Any doubts that cash and liquor play a major role during an election campaign can be dismissed by the fact that the authorities in the past weeks, since the election dates were announced and the model code of conduct came into force, have seized cash, liquor and narcotics worth Rs 3.84 crore.
That’s a huge amount, for less than a month. While the model code of conduct came into force on March 10, the notification of the Goa polls was made on March 28, and from that day onwards – in just seven days – the seizures have amounted to Rs 2.08 crore, more than half the total since the announcement of the polls. It does appear that the distribution of cash and liquor just cannot be avoided.
In raids across the State since March 10, teams of the Goa Police and Excise Department officials have discovered stacks of liquor bottles stored without valid licences. It is interesting that the largest seizure of liquor bottles worth Rs 1.5 crore was in Dhargal in Pernem, where the Assembly constituency of Mandrem has a by-poll and the second largest was in Mapusa, where liquor worth Rs 71 lakh was seized, again a constituency that has a by-election. This gives quite a clear indication, even if it doesn’t prove, that candidates increasingly rely on cash and liquor during the campaign, and that despite the strict surveillance of the teams, liquor will be served in the run-up to the polls.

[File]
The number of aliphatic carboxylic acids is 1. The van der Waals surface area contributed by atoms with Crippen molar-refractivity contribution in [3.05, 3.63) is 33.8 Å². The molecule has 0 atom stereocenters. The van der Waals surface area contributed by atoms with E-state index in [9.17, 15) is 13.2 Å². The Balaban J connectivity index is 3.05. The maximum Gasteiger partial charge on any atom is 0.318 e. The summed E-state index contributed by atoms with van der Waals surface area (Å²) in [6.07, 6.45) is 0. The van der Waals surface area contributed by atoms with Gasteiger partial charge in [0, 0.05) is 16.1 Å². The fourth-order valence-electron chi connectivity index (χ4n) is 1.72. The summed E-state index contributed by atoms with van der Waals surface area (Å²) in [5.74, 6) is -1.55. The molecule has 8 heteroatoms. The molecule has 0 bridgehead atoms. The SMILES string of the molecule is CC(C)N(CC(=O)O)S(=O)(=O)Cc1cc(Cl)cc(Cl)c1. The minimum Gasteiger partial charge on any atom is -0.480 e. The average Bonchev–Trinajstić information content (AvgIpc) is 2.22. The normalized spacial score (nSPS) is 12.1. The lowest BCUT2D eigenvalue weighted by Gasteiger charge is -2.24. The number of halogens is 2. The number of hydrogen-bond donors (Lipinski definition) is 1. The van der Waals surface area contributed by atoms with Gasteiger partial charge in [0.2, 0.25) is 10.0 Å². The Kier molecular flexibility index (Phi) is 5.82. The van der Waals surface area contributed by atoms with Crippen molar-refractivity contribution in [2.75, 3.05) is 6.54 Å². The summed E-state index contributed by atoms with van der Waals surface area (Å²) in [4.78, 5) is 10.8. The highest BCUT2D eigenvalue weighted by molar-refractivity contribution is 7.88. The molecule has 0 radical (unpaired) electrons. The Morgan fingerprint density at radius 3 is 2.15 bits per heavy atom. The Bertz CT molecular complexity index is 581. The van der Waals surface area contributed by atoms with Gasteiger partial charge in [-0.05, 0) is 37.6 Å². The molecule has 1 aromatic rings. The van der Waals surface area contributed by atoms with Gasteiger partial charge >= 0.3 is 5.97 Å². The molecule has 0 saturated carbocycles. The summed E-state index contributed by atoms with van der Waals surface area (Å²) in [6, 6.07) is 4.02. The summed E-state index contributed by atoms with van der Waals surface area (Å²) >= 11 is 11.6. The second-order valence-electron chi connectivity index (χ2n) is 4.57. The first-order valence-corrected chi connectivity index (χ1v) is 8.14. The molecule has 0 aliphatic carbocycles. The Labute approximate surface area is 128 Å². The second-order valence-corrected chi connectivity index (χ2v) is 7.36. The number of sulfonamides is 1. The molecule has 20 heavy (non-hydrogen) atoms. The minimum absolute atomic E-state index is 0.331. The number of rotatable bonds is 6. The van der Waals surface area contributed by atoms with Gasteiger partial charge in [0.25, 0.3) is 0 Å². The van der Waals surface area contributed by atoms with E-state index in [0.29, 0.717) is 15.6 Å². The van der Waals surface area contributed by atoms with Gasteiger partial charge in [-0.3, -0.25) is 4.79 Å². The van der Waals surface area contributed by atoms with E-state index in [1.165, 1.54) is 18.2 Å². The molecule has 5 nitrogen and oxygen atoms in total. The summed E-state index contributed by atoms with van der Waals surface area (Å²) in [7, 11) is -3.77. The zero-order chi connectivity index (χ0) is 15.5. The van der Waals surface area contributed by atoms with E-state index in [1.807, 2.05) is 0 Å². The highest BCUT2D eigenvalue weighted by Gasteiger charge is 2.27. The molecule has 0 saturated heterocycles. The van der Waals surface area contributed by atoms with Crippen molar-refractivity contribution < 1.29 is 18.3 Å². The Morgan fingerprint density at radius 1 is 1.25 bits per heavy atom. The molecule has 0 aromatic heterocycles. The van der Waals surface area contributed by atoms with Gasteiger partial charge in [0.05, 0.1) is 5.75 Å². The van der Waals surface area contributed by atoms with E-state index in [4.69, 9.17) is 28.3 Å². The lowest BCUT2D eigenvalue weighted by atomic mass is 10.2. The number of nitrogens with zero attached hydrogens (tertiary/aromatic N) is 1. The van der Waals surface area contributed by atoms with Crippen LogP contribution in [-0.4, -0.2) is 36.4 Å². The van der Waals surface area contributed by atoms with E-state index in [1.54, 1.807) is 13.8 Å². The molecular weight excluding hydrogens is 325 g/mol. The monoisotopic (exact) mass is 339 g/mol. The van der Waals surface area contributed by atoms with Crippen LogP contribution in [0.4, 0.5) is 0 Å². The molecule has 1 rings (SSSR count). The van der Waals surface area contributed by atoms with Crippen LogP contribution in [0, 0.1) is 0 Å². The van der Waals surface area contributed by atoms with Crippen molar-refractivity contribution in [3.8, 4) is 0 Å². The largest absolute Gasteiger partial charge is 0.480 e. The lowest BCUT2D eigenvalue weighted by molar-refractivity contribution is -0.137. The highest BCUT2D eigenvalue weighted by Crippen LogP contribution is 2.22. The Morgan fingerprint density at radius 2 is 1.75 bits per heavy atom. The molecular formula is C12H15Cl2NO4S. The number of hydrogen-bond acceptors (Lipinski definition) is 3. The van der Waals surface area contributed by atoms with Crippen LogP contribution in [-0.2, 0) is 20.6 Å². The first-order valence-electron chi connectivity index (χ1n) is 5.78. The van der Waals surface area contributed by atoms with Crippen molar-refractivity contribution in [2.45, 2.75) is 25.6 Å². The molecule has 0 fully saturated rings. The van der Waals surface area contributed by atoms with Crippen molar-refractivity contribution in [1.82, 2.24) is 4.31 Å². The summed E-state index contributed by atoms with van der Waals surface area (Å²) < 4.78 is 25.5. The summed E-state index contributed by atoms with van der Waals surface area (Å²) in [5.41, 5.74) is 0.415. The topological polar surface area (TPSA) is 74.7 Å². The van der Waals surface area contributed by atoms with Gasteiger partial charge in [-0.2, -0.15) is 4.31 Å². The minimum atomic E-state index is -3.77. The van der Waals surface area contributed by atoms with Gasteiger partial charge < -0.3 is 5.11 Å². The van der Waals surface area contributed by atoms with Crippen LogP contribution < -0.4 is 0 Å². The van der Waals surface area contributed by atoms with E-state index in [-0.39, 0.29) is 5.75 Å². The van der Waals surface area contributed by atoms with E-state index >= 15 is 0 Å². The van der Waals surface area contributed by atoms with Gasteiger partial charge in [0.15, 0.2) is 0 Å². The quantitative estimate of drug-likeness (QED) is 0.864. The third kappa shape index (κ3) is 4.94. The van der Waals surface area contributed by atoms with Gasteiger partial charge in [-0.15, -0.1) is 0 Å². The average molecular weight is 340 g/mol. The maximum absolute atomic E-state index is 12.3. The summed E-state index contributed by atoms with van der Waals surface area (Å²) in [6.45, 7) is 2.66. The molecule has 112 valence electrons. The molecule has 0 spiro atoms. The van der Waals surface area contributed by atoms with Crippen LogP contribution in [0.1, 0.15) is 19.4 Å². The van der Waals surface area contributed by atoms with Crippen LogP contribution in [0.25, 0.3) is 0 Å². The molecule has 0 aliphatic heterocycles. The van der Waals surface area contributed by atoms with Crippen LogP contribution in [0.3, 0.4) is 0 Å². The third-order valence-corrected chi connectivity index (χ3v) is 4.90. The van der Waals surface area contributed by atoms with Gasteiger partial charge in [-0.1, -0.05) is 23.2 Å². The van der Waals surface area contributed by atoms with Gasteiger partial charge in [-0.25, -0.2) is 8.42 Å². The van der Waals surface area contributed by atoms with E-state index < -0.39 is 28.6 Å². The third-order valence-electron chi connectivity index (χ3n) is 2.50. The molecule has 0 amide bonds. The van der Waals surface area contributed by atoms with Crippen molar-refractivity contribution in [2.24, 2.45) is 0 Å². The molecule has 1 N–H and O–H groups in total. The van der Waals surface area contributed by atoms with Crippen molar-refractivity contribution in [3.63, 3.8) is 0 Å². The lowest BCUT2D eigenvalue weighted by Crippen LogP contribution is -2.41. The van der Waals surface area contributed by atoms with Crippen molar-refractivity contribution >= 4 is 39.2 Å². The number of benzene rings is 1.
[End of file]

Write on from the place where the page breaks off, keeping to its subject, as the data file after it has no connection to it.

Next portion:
While liquor may be cheaper in Goa, and so its use quite widespread, the use of spirits during an election campaign is not confined to just this one State. Since the poll body announced the election schedule, across the country cash, liquor and narcotics worth Rs 1,500 crore had been confiscated until a couple of days ago. As the poll dates grow nearer the seizures are expected to increase. This has been the experience of the past, and with the voting process going on till May 19, the seizures across the country could well tally into the tens of thousands.
If alcohol is the magic potion that induces voters, then the distribution of cash is yet another big motivator for the electorate. Along with alcohol bottles, cash too has been seized, though in Goa it has not amounted to a really big amount, but the seizures of currency notes are also an indication that the demonetisation of Rs 500 and Rs 1000 notes has not had any effect in curtailing the use of black money in elections. Since cash too is being seized, the question that arises is from where have the candidates or the parties in the fray managed to get ready cash in hand? Demonetisation was meant to do away with black money, but then here is an example of how it has not succeeded.
In 2014, the seizures across the country that had been made of cash, liquor and drugs were far bigger than anticipated, indicating that the scale of the problem is not minor, but quite immense. At that time it had been said that the entry of businessmen in the political field had increased the ready cash flow into the electoral system. Five years later the issue still exists, perhaps it has even grown bigger, and it is only the strict vigilance by the monitoring teams of the Election Commission of India that is keeping check on the distribution of cash and alcohol to the voters.
But while monitoring will play its limited role, it is the voters who should say no to the inducements by the candidates and the parties. Unless this happens, those seeking to get elected will continue with attempts to bribe the electorate to make their entry into the political system.